Then things began to get a bit harder. There seemed to be more illustrators looking for work. I got fed up with the mostly boring jobs I was being given. Then in the summer of 1967 I heard about a big annual event called The Frankfurt Bookfair. I had 50 pounds to my name but decided to spend some of that to go to Frankfurt on the train. When I got to the main gate I was not at first allowed in as I had no ticket or pass. Luckily, suddenly, the secretary from Dobson Books was there at the gate and so I got my admission! She asked me where I was staying so I told her I planned to sleep at the station for the duration of the Fair. She told me illustrators did not come to the Fair, it was a trade fair for publishers. But she very kindly smuggled me into her hotel room where there was a spare bed. I then started trailing around the stands showing my work.....impossible today, so I am told....then I saw this small wonderful colourful stand called Nord Sud Verlag [NorthSouth Books]. An employee of the publisher told me the publisher was too busy to see me, but I returned to the stand six times. At last the publisher came and spoke to me. “I know you, kid,” he said. “We met in London last year. What do you want?” I asked him for five minutes to look at my portfolio which held the first sketches of Red Riding Hood.

For the next few years I went every year to both Frankfurt and Bologna. Everyone knew everyone. The books were wonderful, a host of wonderful illustrators such as Brian Wildsmith—once my teacher—were emerging with these big bright picture books, something so new, so wonderful.

NS: And now you are back with NorthSouth Books with your newest book, The Smallest Snowflake.

Bernadette: I knew The Smallest Snowflake was a special book and needed a special publisher. My son pushed me to send it to the New NSV saying “After all, they are your real publishers, always have been, always will be.” I explained to my son it was all new, all new staff, a new office in Zurich, and a new publisher who did not know me. But, my son persuaded me to get in touch, so first I just offered an advent calendar, but the response I got back was so kind, so friendly, I was quite overwhelmed. So then I sent The Smallest Snowflake to them. Katja Alves and Urs Gysling both wrote back to me and were so enthusiastic about the book. I then went to Zurich, after a gap of nine or ten years, to meet all these “new people”. I was so warmly welcomed, it was like coming home.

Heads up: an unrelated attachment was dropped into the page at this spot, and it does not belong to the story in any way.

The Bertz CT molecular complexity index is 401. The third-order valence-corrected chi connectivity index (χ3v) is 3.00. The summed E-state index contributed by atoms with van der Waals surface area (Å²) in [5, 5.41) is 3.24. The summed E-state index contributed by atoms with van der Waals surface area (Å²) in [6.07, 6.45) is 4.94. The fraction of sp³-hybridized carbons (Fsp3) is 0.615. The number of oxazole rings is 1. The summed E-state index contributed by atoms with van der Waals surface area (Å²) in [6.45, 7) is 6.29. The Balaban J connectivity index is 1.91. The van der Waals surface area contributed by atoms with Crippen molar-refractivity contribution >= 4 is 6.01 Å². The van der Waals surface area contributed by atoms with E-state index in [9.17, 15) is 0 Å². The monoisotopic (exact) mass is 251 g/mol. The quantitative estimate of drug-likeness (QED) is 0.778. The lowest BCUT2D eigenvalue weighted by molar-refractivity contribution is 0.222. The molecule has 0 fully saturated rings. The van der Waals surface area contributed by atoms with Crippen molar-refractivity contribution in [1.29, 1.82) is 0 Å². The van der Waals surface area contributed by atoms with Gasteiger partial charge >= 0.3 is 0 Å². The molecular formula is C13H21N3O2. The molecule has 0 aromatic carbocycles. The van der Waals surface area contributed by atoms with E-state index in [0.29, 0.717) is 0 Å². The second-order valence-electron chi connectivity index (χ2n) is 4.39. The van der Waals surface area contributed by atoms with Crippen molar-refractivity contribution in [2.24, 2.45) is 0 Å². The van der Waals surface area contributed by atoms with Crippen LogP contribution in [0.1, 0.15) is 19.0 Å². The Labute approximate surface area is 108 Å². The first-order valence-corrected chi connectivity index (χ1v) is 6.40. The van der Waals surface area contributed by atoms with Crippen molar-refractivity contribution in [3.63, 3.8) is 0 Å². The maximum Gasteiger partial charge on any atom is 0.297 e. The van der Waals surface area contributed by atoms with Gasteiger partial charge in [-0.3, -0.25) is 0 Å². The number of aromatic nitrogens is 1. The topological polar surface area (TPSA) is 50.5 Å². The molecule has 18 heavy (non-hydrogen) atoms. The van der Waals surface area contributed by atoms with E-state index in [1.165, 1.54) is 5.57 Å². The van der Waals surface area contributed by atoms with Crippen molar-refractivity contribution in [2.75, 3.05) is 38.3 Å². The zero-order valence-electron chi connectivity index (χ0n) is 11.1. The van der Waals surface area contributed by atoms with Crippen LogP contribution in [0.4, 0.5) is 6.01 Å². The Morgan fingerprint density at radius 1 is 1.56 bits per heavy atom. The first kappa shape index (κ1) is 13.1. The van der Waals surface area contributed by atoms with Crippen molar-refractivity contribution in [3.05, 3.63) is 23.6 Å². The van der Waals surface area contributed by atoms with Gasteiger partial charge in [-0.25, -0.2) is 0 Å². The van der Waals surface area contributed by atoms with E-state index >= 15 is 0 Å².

Bernadette Watts with NordSüd Verlag publishers

Bernadette with her friends at NordSüd Verlag, Zurich

NorthSouth: The Smallest Snowflake is such a lovely story—what inspired you to write it?

Bernadette: An organization in Austria holds exhibitions in an old castle and asked me a few years back to draw the jacket of an imaginary unpublished book for a travelling exhibition. So, I drew a snow-scene, very, very much like the jacket you now have, and sent it off. The exhibition of those unpublished book-jackets is still travelling and is at present in Tokyo. The second part of the book is totally autobiography.

I have not been back to my little Welsh cottage, built of dry stonework in 1372, for 33 years, but as I drew it for this book I remembered every stone, the patch where I grew vegetables, the path and the gate, the exact shape of the mountain (part of the Snowdon range), and the distant farmhouse—only just visible—where the farmer lived. It was like drawing from a photograph and I did it all in one day. The actual contents—even the pattern on the curtains and the blue paint on the cupboard—are absolutely correct. It gave me huge happiness to draw those pictures.